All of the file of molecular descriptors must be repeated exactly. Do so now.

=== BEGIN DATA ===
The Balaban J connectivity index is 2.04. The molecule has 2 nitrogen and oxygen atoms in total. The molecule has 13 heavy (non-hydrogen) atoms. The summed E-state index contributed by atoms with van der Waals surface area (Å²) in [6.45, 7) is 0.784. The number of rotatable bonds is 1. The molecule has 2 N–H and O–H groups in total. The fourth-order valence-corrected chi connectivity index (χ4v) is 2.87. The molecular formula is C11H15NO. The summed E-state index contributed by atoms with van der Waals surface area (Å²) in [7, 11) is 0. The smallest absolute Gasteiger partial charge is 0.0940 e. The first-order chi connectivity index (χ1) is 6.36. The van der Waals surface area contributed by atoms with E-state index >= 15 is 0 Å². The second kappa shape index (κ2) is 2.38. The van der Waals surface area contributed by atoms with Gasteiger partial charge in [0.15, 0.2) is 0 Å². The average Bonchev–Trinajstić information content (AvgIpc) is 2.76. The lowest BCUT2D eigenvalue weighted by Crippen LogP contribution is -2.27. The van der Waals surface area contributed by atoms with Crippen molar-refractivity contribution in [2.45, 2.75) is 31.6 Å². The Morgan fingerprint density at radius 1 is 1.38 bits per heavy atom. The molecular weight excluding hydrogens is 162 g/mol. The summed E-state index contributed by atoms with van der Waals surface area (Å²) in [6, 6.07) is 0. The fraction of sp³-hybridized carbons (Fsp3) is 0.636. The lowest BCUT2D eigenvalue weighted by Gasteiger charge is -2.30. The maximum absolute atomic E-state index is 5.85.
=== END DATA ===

The Balaban J connectivity index is 2.04. The molecule has 2 nitrogen and oxygen atoms in total. The molecule has 13 heavy (non-hydrogen) atoms. The summed E-state index contributed by atoms with van der Waals surface area (Å²) in [6.45, 7) is 0.784. The number of rotatable bonds is 1. The molecule has 2 N–H and O–H groups in total. The fourth-order valence-corrected chi connectivity index (χ4v) is 2.87. The molecular formula is C11H15NO. The summed E-state index contributed by atoms with van der Waals surface area (Å²) in [7, 11) is 0. The smallest absolute Gasteiger partial charge is 0.0940 e. The first-order chi connectivity index (χ1) is 6.36. The van der Waals surface area contributed by atoms with E-state index >= 15 is 0 Å². The second kappa shape index (κ2) is 2.38. The van der Waals surface area contributed by atoms with Gasteiger partial charge in [0.15, 0.2) is 0 Å². The average Bonchev–Trinajstić information content (AvgIpc) is 2.76. The lowest BCUT2D eigenvalue weighted by Crippen LogP contribution is -2.27. The van der Waals surface area contributed by atoms with Crippen molar-refractivity contribution in [2.45, 2.75) is 31.6 Å². The Morgan fingerprint density at radius 1 is 1.38 bits per heavy atom. The molecular weight excluding hydrogens is 162 g/mol. The summed E-state index contributed by atoms with van der Waals surface area (Å²) in [6, 6.07) is 0. The fraction of sp³-hybridized carbons (Fsp3) is 0.636. The lowest BCUT2D eigenvalue weighted by Gasteiger charge is -2.30. The maximum absolute atomic E-state index is 5.85.